eDiscovery Daily Blog
DOS and DON’TS of a 30(b)(6) Witness Deposition, Part Three
Editor’s Note: Tom O’Connor is a nationally known consultant, speaker, and writer in the field of computerized litigation support systems. He has also been a great addition to our webinar program, participating with me on several recent webinars. Tom has also written several terrific informational overview series for CloudNine, including his most recent one, What is the Future of the Legal Technology Conference? Now, Tom has written another terrific overview regarding the state of legal technology conferences titled DOS and DON’TS of a 30(b)(6) Witness Deposition that we’re happy to share on the eDiscovery Daily blog. Enjoy! – Doug
Proposed Rule Change
The current Rule provides little guidance on how much notice is required, how a 30(b)(6) deposition counts towards the limit and duration of depositions, the presumptive limit on the number of deposition topics and the process for objecting to, and resolving disputes about, the scope of a notice.
With that in mind, the Advisory Committee on Civil Rules began considering a variety of changes to the Rule beginning in April 2016. The amendment eventually put forth by the Committee says that “[b]efore or promptly after the notice or subpoena is served, and continuing as necessary, the serving party and the organization must confer in good faith about the number and description of the matters for examination and the identity of each person the organization will designate to testify.”
Public comments on the proposed changes closed in February of this year and many major corporations voiced concern over these proposed changes. Over 100 organizations (including Ford, Microsoft, and Comcast) submitted a joint public comment letter to the committee objecting to the new language.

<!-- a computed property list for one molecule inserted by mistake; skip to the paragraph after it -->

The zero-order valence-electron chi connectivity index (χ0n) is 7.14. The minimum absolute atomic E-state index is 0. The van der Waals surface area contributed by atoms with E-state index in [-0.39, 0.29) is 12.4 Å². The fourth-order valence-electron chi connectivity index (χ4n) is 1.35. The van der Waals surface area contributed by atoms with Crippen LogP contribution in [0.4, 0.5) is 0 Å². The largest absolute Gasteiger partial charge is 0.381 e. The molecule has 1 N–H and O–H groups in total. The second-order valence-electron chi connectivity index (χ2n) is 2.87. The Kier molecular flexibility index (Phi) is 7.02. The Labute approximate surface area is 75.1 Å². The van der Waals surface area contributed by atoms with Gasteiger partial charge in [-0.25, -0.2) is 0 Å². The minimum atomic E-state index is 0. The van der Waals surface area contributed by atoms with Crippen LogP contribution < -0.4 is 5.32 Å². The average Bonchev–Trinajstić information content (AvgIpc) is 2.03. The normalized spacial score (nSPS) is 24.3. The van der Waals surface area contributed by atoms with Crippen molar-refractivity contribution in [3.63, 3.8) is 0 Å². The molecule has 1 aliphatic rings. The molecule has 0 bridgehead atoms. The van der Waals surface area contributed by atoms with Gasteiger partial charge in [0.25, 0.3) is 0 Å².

Specifically, these organizations voiced the following concerns:
- An organization should be able to retain the exclusive right to identify Rule 30(b)(6) witnesses and the subject matters these witnesses will testify about without input from opposing counsel.
- The rule needs to provide more guidance. For example, the language requiring counsel to confer about “the number and description of the matters for examination” is unclear and fails to lay out with specificity what the parties need to address prior to the deposition.
- An amendment forcing the parties to confer would increase, rather than decrease, discovery disputes.
The Committee felt, however, that the amendment will not increase discovery disputes, but instead reduce these issues and streamline litigation. Their belief was that having the parties confer with each other prior to the deposition may help bring issues to the forefront so the court can handle the matters promptly rather than the current method of interrupting a deposition or even a trial to handle arguments about testimonial issues then.
The Draft Committee Note addresses some of the concerns that were raised and specifically reiterates that the “named organization ultimately has the right to select its designees,” and notes that “the amendment does not require the parties to reach agreement.”. The Advisory Committee’s official position paper can be found here. If approved by the Committee on Rules of Practice and Procedure, the Judicial Conference, and the Supreme Court, the Amendment would go to Congress for final approval and become effective on December 1, 2020.
We’ll publish Part 4 – Common Mistakes – next Monday.
So, what do you think? Have you ever been a 30(b)(6) deponent? Or been involved in preparing one for testimony? As always, please share any comments you might have or if you’d like to know more about a particular topic.
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